Female talent switches on to engineering careers with ABB

2nd August 2021


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Nearly half of hired engineers in ABB’s Electrification business in Southern Africa are female, compared with the national average of just one in five1.

As South Africa celebrates National Women’s Day on 9 August, ABB is building a bright future by strengthening diversity and inclusion and encouraging new talent to join the organisation.

In addition to focusing on enabling a low-carbon society and preserving resources, ABB’s Sustainability Strategy incorporates driving social progress, equality and diversity to create safe, fair and inclusive working environments and support community building.

ABB has, for example, become the Official Global Partner of the FIA Girls on Track, with its grassroots ABB Formula E Project program aiming to inspire the next generation of women.

Encouraging women in STEM and in traditionally male-dominated environments is another key focus areas within the Sustainability Strategy. Joining the existing agreement with the Society for Women Engineers (SWE), the world’s largest advocate and catalyst for change for women in engineering and technology is further evidence of the diversity and inclusion commitment from ABB.

Furthermore, ABB’s Global Diversity & Inclusion Strategy 2030 plans to double the proportion of female managers worldwide over the next decade. With this initiative, ABB aims at achieving a 25% share of women in senior management positions from currently 12.5%.

Testament to its commitment to bring female talent into the organisation, nearly half of engineers hired by ABB’s Electrification business in South Africa from 2017 to date have been women. As Jacky Mbanga, Human Resources Business Partner for ABB Electrification in South Africa, says: “We are constantly trying to encourage more women into the program to make sure that we have a truly diverse and reflective workforce.”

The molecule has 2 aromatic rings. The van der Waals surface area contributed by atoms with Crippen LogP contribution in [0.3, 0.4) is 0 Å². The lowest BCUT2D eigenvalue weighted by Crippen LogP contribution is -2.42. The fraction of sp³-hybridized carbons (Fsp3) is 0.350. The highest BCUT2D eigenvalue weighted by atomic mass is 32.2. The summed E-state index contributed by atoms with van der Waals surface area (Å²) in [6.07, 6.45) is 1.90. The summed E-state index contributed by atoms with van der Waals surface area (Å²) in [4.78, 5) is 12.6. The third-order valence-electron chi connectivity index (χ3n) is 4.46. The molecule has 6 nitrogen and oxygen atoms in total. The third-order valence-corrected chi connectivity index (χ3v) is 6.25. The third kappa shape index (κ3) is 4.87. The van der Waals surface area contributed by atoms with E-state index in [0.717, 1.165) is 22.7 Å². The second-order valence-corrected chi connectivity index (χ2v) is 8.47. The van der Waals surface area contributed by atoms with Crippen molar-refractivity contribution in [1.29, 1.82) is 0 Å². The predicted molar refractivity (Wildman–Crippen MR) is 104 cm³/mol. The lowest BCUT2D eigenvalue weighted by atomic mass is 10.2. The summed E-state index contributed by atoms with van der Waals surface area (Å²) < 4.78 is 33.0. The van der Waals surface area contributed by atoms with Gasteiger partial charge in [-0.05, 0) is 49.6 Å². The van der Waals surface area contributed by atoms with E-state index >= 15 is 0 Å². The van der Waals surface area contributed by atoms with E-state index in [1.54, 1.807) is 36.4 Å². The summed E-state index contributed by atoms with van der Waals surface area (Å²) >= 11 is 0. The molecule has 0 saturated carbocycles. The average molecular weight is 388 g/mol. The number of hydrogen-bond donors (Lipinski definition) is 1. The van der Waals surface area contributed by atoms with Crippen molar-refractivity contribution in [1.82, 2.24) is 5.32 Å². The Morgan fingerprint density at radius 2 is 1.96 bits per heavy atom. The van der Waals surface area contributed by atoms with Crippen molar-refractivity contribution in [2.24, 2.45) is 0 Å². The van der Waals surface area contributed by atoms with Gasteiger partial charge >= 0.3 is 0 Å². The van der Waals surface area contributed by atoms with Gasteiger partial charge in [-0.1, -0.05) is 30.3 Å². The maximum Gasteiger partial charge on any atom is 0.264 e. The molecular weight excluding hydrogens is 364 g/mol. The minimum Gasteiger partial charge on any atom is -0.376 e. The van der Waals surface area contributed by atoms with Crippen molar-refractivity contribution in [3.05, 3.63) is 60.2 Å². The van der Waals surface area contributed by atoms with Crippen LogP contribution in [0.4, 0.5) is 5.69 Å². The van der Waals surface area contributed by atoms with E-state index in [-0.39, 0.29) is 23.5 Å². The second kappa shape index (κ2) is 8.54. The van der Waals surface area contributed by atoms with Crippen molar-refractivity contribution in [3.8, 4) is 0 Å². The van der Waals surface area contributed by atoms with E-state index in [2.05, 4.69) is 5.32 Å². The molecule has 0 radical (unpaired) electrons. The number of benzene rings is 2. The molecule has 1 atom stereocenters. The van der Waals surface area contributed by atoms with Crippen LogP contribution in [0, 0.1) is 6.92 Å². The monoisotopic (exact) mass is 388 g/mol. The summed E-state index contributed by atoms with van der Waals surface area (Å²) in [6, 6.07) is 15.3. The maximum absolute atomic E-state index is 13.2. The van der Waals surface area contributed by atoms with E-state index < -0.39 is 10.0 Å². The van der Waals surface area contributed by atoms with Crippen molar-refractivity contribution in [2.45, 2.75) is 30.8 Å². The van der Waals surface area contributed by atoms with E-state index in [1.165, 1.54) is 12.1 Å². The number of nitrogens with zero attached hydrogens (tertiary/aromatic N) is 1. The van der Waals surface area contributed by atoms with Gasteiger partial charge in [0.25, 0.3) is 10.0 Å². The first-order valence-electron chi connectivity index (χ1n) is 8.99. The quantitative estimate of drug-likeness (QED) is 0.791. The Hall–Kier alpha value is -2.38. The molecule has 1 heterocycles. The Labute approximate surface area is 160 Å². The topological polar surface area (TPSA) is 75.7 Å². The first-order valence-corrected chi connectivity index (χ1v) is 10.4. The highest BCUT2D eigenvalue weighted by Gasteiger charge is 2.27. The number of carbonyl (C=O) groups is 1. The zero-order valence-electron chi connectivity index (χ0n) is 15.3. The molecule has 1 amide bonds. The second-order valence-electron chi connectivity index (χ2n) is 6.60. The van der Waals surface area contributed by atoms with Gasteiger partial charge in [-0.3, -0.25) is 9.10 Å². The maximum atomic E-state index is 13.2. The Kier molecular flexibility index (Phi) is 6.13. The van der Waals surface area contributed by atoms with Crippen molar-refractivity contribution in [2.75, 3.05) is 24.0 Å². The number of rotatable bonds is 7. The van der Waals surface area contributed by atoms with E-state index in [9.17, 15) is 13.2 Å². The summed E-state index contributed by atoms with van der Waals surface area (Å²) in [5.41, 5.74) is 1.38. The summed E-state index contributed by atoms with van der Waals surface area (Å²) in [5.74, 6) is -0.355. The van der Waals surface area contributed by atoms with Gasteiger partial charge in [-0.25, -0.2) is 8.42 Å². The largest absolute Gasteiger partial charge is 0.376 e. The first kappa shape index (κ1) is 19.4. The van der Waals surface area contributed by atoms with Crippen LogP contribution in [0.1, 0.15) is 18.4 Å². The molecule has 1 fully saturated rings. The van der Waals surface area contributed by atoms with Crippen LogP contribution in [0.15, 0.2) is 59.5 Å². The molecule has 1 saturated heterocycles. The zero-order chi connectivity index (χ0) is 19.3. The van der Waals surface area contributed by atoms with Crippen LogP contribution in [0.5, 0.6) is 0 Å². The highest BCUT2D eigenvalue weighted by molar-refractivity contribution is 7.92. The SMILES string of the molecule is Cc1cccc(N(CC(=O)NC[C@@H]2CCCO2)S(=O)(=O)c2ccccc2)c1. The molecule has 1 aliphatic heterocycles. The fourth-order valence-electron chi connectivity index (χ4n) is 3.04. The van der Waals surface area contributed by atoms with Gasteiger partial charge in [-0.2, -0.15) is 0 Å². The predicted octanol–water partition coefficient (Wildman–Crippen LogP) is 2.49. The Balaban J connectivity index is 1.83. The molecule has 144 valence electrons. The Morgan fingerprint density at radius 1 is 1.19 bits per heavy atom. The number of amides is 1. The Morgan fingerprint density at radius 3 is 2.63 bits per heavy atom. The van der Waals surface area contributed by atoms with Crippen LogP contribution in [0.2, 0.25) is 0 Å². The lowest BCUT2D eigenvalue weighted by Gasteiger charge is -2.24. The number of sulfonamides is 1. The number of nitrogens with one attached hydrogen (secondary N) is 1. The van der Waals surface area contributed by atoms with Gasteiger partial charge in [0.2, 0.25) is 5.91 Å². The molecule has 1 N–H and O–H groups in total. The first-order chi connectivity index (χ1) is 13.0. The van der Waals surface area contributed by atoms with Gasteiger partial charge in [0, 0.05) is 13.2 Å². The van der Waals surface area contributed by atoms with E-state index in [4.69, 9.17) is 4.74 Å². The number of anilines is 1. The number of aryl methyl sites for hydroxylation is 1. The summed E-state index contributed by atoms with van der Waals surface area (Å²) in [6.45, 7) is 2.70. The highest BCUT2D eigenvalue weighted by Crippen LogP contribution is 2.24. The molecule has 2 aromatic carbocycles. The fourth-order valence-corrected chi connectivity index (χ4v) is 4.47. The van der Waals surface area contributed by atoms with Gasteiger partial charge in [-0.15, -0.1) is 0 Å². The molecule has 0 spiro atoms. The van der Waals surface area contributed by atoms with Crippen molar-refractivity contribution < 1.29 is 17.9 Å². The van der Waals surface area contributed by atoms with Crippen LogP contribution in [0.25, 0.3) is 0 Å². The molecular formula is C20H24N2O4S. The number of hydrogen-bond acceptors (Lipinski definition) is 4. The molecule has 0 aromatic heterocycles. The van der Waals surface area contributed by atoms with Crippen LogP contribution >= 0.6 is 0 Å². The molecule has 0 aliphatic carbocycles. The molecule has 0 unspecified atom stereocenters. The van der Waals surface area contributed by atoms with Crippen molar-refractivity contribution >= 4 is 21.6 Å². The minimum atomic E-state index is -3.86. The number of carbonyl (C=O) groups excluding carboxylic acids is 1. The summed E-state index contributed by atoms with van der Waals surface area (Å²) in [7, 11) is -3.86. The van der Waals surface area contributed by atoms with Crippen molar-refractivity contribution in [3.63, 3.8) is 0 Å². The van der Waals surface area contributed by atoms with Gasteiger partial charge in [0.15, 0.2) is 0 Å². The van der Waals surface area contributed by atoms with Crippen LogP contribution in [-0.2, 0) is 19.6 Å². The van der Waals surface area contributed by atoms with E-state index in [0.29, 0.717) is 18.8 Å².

Jacky’s role is to develop the company’s talent pool so that it is in line with and responsive to the changing needs of the business. This involves partnering with key business stakeholders to identify talent management requirements for technical and functional professionals to embed a culture of high performance. Jacky attributes her success in this regard to a love for engaging with different people, combined with the sense of fulfilment of having made a positive impact on a person’s life.

A major achievement has been significant growth in the number of women engineers in permanent positions at ABB Electrification South Africa over the last two-and-a-half years. Since 2017, nearly half of all hired engineers are female, with 11 out of 24 graduate engineers being women.

This is in keeping with ABB’s broader diversity and inclusion policy, which states that it does not discriminate on any grounds: Gender, ethnic, sexual orientation, cultural, social, religious or other. Recently, ABB was among more than 50 leading European companies in the industrial and technology sectors to reaffirm a pan-European commitment to diversity and inclusion in the context of the initiative #EmbraceDifference. Spearheaded by the European Round Table for Industry (ERT the effort is designed to create an environment suitable to promote inclusion and diversity in the workplace.

The business has made significant strides to challenge the misguided perception that women are not suitable to occupy some engineering roles traditionally reserved exclusively for males. As Jacky explains: “We have managed to change this mindset. Most of our new women engineers came through our graduate programme and were absorbed into permanent roles. What we now need to do is to build on this success to encourage more female engineers at the senior, managerial and specialist levels.”

Highlighting inspirational role models, Jacky points to Baratang Miya, founder and CEO of GirlHype – Women Who Code, a not-for-profit that provides programming and app development training for girls and young women. Through GirlHype’s programmes, women and girls learn to code and create solutions, with fun, hands-on opportunities to engage with science, engineering, technology, arts and math’s.

“There is a strong place for women in engineering, many of whom have made good careers for themselves in the sector,” notes Jacky, pointing to Bertha Dlamini, currently the founding President of African Women in Energy and Power. “For those who have just entered the engineering field, I encourage them to network with other female engineers through organisations like Women in Africa Power (WiAP) in order to learn from their experience and how they have managed to advance their careers.”

WiAP is a network of women and men active in the energy sector in Africa. Launched by USAID under Power Africa, the network is dedicated to advancing the role and representation of women within the energy sector across the continent.

Edited by Creamer Media Reporter



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